Nothing in This House is Worth Dying For

Part of a good home security strategy involves making your house look uninviting to criminals. Posting signs that display surveillance or monitoring services like ADT, Brinks, Vivint, Lorex, etc. is not a bad idea, and may have a deterrence effect on some criminals looking for a soft target.

But what about signs like the ones pictured below that talk about killing a suspected thief?

security signs about killing the homeowner.

Is it wise to post signs like these sold by “MySecuritySign” on the outside of your home?

If you have signs that are like those pictured above, it's well within your right to do so.

You just won't find them anywhere on my property. If you're wondering, no, I don't have “an example of a case where a sign like this led to someone being convicted of murder for shooting a trespasser.” That's not the rubric I use when deciding on the use of deadly force.

What follows is my opinion on why I choose not to post these types of signs.

What I'm not trying to do is tell YOU that you can't post them, or you're a bad person if you do. If you disagree with my reasoning, fantastic. I'm a big boy and can handle people who disagree with me or challenge my opinions.

My reason for the post is to get the reader to think about the topic, not to tell the reader how to think about the topic.

Defending the home from a tactically sound location is preferable.

Potentially Send the Wrong Message—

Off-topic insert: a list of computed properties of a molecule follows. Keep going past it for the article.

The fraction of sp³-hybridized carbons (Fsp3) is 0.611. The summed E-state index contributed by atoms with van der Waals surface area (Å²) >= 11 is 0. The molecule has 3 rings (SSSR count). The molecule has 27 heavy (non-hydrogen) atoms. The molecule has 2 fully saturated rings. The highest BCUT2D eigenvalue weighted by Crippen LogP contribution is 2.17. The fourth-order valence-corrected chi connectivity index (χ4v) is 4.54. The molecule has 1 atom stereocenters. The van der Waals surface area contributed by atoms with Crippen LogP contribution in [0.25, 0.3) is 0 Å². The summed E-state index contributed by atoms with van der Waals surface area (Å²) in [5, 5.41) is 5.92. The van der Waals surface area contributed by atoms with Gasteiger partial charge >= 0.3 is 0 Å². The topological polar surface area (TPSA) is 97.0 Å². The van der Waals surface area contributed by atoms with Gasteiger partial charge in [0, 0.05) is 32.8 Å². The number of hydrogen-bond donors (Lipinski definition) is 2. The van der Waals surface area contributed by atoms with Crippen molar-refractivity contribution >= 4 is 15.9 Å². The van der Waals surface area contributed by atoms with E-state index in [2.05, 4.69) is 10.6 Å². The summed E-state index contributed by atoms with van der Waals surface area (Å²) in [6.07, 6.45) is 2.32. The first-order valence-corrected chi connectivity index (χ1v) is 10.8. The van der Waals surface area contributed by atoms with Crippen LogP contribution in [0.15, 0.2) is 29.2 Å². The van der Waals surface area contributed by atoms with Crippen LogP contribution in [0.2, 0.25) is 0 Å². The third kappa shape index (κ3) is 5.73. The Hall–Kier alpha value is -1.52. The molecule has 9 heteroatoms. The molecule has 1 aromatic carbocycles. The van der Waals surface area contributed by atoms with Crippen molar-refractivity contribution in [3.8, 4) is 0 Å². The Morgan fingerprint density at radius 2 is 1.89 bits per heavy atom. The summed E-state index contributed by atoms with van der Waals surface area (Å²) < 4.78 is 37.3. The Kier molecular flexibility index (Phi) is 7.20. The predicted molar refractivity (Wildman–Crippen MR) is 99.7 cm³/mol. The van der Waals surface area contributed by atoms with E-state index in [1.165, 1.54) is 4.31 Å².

Each of the signs in the image above conveys multiple messages to the reader.

One message is that there is at least one firearm inside the premises.

I think this is the exact opposite message we want to send. If I'm a motivated criminal with guns of my own, and decide I want more, this may be a risk I'm willing to take, especially if I have a couple of buddies that are like-minded.

So, signs like these have to potential to attract a certain criminal, and one that is likely to be more violent, and motivated to get some free firearms.

I find signs that say something like “there is nothing here that is worth your life” especially confusing.

Everyone knows that there are valuable things inside every house. Burglars can easily steal small electronics, laptops, tools, credit cards wallets of cash, and prescription medication in a home or garage burglary. And, as mentioned above, the criminal determines what he will risk his life to get.

Often what is lacking is the homeowner's calculus of what property he's willing to risk his life to defend.

What I mean is that we see regularly are homeowners who leave the safety and security to confront someone trying to steal their vehicle, their catalytic converter, or the vehicle itself. Here are just a few video clips: Man in underwear fights off thievesShirtless man takes on thieves, Man tries to stop car thieves, Man fights 4 thieves.

In each one of these videos, the good guy had ever legal right to protect his property. However, in these incidents, the thieves could have easily killed them during the confrontation. The point I'm trying to make is not that these people didn't have the right to defend their property, but they placed a higher value on their property than their lives. To risk your physical life over stuff that will inevitably wear out, or you can replace, is something I don't understand.

I'll vigorously defend myself, family or someone else's life, with deadly force. I've had to in the past, and wouldn't hesitate to do it again, just not property alone.

If you haven't thought about what you're willing to die for, you should, especially if you carry a firearm. And if you would run out of your home and risk your life for an amazon package stolen off your porch or your car, can I just suggest that your physical life is worth more than material things? And yet, your eternal soul is even more valuable than even your physical life. Have you thought about where you would go if today was your last day on earth?

Complicate Your Self-Defense Case—